What Happens To Your Social Media Accounts When You Die?
What Happens To Your Social Media Accounts When You Die?
What Happens To Your Social Media Accounts When You Die?
by

Ah, a new year, a new opportunity to think about your inevitable demise. Or is that just me? At some point, most of us have thought about what will happen to us after we die. However, something we may not have considered is what happens to our digital selves after we die.

In this day and age, we all leave some sort of legacy on the Internet. From social media profiles to blog posts, a biography of our lives is ingrained on the Internet. Does that presence ever go away?

In terms of your social media accounts, the answer depends on the platform. While some social networking sites have integrated ways of handling accounts of the deceased, others haven’t addressed the issue at all. These discrepancies are pretty concerning, especially if your social accounts are linked with your financial accounts or other personal information.

Many suggest making a digital estate plan, which is essentially a will for your online presence. However, you can take steps to protect your social accounts right this second. Here’s how you can do so on each of the major social networking platforms:

Facebook

Facebook is the most advanced of its peers when it comes to handling profiles of the deceased. The platform offers users the option to elect whether they’d like their account to be memorialized or permanently deleted from Facebook when they die. Memorialized accounts are essentially digital shrines, a place for your Facebook friends to gather and share memories after you have passed. The word “Remembering” is shown next to your name on the profile. All your content stays on Facebook and is visible to the audience you originally shared it with.

You can also set a legacy contact, i.e. someone that can manage your account after you pass away. They’ll have the ability pin a post on your Timeline, respond to new friend requests, and update your profile picture. They won’t be able to post as you or see your messages, so your secrets won’t be exposed.

Instagram

Instagram’s privacy policy on accounts of the deceased is similar to that of its parent company, Facebook. Accounts can be memorialized or removed, but there’s no way for you to choose one of these options before you die. That decision is up to the person who reports your death to Instagram.

Twitter

Twitter doesn’t have any built-in way of addressing the death of a user, but its policy does allow verified family member and estate executors to work with Twitter to deactivate the account in question. Twitter will also remove imagery of deceased individuals in certain circumstances upon the request of authorized individuals.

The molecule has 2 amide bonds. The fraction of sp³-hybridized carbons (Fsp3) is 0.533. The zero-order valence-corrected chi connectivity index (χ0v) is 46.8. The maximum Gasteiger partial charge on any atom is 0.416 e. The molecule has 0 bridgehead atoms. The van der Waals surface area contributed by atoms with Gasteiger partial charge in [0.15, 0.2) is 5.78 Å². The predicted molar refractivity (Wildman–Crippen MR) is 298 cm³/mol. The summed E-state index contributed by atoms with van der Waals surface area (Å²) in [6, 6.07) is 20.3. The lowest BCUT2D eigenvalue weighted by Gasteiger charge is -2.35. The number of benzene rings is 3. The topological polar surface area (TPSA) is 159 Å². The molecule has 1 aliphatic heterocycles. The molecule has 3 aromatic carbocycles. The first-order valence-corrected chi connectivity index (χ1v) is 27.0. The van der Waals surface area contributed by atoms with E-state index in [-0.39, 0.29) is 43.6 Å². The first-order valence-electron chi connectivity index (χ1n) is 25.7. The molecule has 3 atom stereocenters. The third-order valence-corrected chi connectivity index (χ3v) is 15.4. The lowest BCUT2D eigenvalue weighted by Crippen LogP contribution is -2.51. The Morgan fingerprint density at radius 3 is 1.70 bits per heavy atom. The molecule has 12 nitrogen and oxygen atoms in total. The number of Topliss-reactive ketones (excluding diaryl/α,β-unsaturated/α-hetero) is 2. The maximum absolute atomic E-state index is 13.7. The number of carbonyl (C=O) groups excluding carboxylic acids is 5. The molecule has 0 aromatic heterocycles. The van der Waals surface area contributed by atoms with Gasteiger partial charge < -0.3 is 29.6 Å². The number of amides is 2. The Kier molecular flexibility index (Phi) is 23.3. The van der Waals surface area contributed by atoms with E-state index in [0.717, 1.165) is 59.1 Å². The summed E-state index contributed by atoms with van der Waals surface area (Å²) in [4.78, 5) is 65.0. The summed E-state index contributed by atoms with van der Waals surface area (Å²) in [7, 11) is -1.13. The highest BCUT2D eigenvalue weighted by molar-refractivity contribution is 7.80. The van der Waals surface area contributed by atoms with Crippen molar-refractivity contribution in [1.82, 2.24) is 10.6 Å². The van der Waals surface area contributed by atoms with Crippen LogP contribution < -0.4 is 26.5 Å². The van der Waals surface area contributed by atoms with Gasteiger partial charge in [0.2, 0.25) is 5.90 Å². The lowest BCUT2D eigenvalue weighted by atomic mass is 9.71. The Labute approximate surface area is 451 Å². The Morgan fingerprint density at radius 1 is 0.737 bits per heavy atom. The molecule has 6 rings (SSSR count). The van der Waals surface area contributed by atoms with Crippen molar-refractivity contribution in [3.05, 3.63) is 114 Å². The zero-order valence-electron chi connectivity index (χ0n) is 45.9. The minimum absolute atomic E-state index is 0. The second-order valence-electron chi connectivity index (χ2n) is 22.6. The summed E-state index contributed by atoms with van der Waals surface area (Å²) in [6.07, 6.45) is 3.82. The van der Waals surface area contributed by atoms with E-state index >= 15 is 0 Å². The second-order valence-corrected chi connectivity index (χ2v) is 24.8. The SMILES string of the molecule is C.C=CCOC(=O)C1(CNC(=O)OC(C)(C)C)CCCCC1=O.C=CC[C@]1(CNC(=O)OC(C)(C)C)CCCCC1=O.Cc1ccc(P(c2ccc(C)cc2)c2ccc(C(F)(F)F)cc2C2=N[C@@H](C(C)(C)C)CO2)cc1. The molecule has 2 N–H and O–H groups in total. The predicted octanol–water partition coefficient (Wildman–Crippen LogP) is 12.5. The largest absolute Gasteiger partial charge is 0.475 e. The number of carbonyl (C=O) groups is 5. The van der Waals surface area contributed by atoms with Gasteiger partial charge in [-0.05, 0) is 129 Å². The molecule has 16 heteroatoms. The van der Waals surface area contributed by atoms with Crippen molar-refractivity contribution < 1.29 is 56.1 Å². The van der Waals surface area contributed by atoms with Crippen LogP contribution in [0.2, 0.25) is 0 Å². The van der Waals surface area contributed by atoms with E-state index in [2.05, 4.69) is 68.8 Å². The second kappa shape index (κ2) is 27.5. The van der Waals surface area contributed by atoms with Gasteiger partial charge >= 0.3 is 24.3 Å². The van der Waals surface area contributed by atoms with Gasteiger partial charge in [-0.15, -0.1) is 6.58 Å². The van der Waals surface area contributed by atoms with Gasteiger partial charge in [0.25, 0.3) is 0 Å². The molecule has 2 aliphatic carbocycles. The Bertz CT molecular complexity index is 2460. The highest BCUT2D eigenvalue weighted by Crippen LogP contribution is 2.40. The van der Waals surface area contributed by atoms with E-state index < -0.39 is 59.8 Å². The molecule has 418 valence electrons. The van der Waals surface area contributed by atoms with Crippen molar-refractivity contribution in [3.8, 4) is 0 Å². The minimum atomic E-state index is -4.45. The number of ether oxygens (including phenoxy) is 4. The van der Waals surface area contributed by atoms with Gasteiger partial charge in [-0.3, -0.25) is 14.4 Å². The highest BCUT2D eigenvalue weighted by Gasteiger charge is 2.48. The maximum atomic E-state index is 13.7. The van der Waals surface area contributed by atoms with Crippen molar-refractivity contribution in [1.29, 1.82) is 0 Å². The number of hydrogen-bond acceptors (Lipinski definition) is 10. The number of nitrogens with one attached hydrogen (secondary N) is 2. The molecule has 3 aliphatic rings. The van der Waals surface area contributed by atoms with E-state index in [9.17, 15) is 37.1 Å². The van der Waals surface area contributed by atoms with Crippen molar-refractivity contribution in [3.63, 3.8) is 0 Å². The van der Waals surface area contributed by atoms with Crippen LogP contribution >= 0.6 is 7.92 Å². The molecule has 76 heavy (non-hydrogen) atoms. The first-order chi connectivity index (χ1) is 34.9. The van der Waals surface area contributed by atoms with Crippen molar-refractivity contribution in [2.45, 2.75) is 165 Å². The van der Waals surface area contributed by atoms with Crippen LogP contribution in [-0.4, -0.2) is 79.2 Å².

YouTube

YouTube offers a way for users to decide the future of their accounts before they die through its parent company, Google. The Inactive Account Manager lets you choose a trusted contact who will be given access to your data when your account has been inactive for a certain period of time.

If you don’t have this feature in place, authorized individuals can request information from your account or permanently close it.

Regardless of which platform you’re on or which option you choose, they all rely on someone notifying the social platform that you have passed away. So it’s a smart idea to designate that responsibility to someone close to you, before it’s actually needed.

About the Author

Maha Chaudhry
Maha Chaudhry works at Renegade LLC, a social-inspired marketing agency. She recently graduated from Princeton University, where she studied psychology and health policy. Her interests include fashion and beauty in digital media.
  • Caroline Stroud

    While these social media platforms have indeed created a short term solution to users’ death, I do believe that there is a much bigger problem in the future with so many unused/enshrined accounts. It is a very interesting and touchy topic and I am interested to see how these platforms- especially Facebook- will decided to handle this problem in the future.

  • Death scares all but what scares more is what will happen to our social media accounts when we die. Will Facebook account will have millions of dead people’s account decades from now? Good thing these platforms account can be taken care of when the unfortunate fate happens.

  • Ali Anjum

    An interesting thing to consider with all things in this life. When will we die? In this time and age with technology reaching newer heights how we “die” digitally is also an interesting thing to consider. Maybe, the next step forward is how we can also continue online even though we are no longer here. How this all ties back to social media marketing is another thing to consider when dealing with digital death, but also continue in the future as online immortals even if we are actually no longer present. Can we live on as online incarnations of ourselves during this technological age?

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